If there is a choreography at work and at some point in the very near future Louis van Gaal is shepherded towards the door, he played it straight at Old Trafford and delivered his lines with some panache.
His assertion that resignation is not on his mind carried the ring of truth and handed the stage to Ed Woodward, the man who has overseen the transition from an Alex Ferguson wonderland to unthinkable austerity without any hint that he knows what he's doing.
A glance at van Gaal's bench told its own story. Glazed would be a kind description but that was in keeping with the football on offer.
It says something that a Premier League holiday fixture between Manchester United and Chelsea which up to last season carried the weight of significance attached to potentially title deciding encounters, was about survival.
On the one side a Dutchman with time running out and on the other, Guus Hiddink, threading water while he finds out why José Mourinho lost his team and how to make them play again.
Mourinho would have appreciated Hiddink's approach to the game. He wedged Willian and John Obi Mikel between his back four and anything Manchester United had to offer and it was just about enough.
Rooney was hailed by the pundits and given the man-of-the-match award but it was hard to see why. He missed an absolute sitter near the end of the game which he would have stroked to the back of the net in his prime - whenever that was.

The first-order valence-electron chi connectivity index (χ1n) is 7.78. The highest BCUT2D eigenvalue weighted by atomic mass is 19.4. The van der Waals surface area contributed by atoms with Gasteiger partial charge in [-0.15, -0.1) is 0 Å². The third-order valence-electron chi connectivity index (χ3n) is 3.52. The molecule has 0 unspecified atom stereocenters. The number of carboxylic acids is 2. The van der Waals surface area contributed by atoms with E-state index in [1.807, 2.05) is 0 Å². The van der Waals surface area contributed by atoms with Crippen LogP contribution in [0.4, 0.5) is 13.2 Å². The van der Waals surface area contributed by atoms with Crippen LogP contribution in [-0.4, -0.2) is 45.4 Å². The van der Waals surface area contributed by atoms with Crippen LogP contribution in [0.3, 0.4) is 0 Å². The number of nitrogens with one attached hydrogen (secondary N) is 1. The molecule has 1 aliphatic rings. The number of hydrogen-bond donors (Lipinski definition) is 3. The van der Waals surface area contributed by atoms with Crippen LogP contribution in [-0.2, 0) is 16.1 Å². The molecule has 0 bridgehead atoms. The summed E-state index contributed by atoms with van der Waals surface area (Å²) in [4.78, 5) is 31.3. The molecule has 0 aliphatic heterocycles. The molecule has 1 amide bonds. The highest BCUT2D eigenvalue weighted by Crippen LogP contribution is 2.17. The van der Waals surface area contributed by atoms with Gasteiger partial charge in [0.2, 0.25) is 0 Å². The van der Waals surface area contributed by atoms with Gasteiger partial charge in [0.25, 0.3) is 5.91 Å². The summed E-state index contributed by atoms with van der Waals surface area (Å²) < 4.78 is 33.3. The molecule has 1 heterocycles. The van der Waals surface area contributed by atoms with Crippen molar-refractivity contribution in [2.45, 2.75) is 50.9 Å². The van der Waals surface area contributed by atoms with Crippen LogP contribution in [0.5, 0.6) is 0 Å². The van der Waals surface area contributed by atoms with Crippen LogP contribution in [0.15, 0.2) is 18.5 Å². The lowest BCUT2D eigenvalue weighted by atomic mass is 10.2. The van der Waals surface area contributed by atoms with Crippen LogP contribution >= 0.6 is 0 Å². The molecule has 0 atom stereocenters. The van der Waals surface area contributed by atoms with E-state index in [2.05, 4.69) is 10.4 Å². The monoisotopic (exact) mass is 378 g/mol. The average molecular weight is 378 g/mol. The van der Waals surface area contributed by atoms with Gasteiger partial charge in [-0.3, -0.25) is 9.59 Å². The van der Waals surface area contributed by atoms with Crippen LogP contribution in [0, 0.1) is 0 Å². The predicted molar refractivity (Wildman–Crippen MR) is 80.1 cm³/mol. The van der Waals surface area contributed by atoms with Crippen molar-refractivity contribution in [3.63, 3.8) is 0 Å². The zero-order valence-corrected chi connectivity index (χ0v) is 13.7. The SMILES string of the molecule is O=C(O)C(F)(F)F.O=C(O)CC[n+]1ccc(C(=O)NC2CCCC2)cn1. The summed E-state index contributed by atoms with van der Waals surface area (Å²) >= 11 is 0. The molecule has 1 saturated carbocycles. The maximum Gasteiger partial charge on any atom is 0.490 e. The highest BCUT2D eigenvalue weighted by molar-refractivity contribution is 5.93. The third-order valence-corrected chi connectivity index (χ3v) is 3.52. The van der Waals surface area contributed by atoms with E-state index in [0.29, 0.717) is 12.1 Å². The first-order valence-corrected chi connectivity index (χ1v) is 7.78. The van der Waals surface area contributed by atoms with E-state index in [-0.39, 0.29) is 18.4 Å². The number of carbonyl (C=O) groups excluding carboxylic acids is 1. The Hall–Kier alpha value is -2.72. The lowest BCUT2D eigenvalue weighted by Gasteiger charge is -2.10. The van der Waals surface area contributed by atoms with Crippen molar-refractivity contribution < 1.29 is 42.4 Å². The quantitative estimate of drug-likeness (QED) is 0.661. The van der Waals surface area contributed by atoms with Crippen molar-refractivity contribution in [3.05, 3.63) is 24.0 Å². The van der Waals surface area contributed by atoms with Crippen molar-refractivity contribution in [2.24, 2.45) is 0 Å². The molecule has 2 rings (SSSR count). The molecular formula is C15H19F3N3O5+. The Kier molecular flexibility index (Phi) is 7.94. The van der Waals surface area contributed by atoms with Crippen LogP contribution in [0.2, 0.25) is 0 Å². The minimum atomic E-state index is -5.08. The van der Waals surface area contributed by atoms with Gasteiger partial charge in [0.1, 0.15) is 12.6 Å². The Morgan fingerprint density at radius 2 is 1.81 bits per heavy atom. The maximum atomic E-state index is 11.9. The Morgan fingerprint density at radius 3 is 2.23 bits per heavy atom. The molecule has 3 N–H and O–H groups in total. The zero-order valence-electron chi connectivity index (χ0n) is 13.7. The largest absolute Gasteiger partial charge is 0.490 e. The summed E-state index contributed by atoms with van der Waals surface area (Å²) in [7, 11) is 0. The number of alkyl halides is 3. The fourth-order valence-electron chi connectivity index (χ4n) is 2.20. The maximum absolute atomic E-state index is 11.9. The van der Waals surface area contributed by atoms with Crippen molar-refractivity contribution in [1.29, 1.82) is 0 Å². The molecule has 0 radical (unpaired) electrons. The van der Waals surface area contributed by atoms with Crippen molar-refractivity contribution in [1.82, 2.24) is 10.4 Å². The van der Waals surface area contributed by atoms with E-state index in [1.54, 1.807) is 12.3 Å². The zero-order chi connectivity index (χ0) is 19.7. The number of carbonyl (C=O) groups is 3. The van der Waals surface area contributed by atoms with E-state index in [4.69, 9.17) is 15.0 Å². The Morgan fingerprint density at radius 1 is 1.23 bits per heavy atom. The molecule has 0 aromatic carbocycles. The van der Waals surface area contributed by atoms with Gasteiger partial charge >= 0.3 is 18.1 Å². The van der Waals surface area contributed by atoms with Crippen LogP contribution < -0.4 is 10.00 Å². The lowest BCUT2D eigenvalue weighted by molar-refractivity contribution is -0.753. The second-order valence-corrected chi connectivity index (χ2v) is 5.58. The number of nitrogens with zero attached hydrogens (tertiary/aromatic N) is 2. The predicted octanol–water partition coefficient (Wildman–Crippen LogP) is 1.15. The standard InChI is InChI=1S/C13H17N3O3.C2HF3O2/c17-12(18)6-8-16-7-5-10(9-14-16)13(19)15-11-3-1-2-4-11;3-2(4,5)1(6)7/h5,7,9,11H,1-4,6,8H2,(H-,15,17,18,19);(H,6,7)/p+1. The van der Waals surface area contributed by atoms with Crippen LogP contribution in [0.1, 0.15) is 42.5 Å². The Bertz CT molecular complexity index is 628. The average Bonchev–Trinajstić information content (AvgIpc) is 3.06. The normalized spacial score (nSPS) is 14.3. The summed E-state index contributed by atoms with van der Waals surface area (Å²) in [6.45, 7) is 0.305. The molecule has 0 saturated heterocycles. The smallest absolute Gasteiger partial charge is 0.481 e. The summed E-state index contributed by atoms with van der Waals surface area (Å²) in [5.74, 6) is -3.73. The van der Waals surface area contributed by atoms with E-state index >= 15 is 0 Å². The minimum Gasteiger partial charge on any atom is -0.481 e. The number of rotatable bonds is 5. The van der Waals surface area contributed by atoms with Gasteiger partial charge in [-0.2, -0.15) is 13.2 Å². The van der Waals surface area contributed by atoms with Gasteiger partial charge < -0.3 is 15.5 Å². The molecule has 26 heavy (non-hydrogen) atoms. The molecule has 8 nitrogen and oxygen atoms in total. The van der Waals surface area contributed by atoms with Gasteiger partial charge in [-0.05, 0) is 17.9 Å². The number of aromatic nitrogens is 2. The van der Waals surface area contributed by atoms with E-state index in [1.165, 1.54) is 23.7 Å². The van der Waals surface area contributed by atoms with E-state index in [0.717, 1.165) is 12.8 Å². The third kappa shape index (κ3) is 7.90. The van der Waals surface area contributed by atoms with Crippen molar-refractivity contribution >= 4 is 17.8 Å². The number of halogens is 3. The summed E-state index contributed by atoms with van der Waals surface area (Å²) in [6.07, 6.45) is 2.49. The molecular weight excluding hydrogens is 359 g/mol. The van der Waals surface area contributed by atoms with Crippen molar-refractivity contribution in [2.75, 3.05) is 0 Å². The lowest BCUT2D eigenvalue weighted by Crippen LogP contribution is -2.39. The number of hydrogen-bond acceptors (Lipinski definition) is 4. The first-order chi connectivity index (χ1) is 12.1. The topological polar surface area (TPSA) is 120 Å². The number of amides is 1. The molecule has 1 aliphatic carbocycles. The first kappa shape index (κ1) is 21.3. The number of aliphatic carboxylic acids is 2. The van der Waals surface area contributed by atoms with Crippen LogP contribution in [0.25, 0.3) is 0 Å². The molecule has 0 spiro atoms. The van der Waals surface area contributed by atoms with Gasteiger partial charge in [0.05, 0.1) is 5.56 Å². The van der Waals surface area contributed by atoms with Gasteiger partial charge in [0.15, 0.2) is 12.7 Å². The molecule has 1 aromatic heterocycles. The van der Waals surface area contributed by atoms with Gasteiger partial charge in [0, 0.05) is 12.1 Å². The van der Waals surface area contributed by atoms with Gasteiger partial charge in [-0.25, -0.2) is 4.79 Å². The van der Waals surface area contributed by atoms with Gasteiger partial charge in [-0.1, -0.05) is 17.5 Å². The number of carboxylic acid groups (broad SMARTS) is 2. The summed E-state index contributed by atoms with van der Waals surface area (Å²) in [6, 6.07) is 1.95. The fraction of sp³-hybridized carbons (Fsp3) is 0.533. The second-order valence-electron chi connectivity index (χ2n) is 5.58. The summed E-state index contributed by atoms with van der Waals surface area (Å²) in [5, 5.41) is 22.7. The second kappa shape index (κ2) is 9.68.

Van Gaal spoke about "forcing luck" and not getting any but his luck comes in the formidable form of David de Gea.
He gave another goalkeeping masterclass and Hiddink could easily have taken the bus home with three points on board but for his brilliance.
De Gea is the only evidence remaining of a Ferguson legacy and he's only there because of a chaotic transfer saga. He was the only real class on show from two teams low on confidence and waiting for someone to take control.
Van Gaal claimed he still had the crowd, the players and the Board onside after the game but that hardly matters any more.
There was a faint murmur of discontent and it was shared by the small group of Chelsea fans in enemy territory who chanted "attack, attack, attack".
How low these two clubs have dipped. Roy Keane's nightmare scenario for a rudderless Manchester United squad populated by bling-centric and complacent youth which he annunciated in the infamous MUTV video was made real with the shot of Memphis Depay, who has done nothing in football, riding up to training in a Rolls Royce convertible.
It was his version of defiance and how sad is that?
You have to wonder what Mourinho makes of it all or Pep Guardiola, the man they all want.
Both of these clubs are in crisis and no easy route to salvation in sight.
Chelsea will do well to make it into the shake-up for the Europa League and Manchester United are drifting further and further back from the business end of the Premier League.
Neither job is one for the faint-hearted.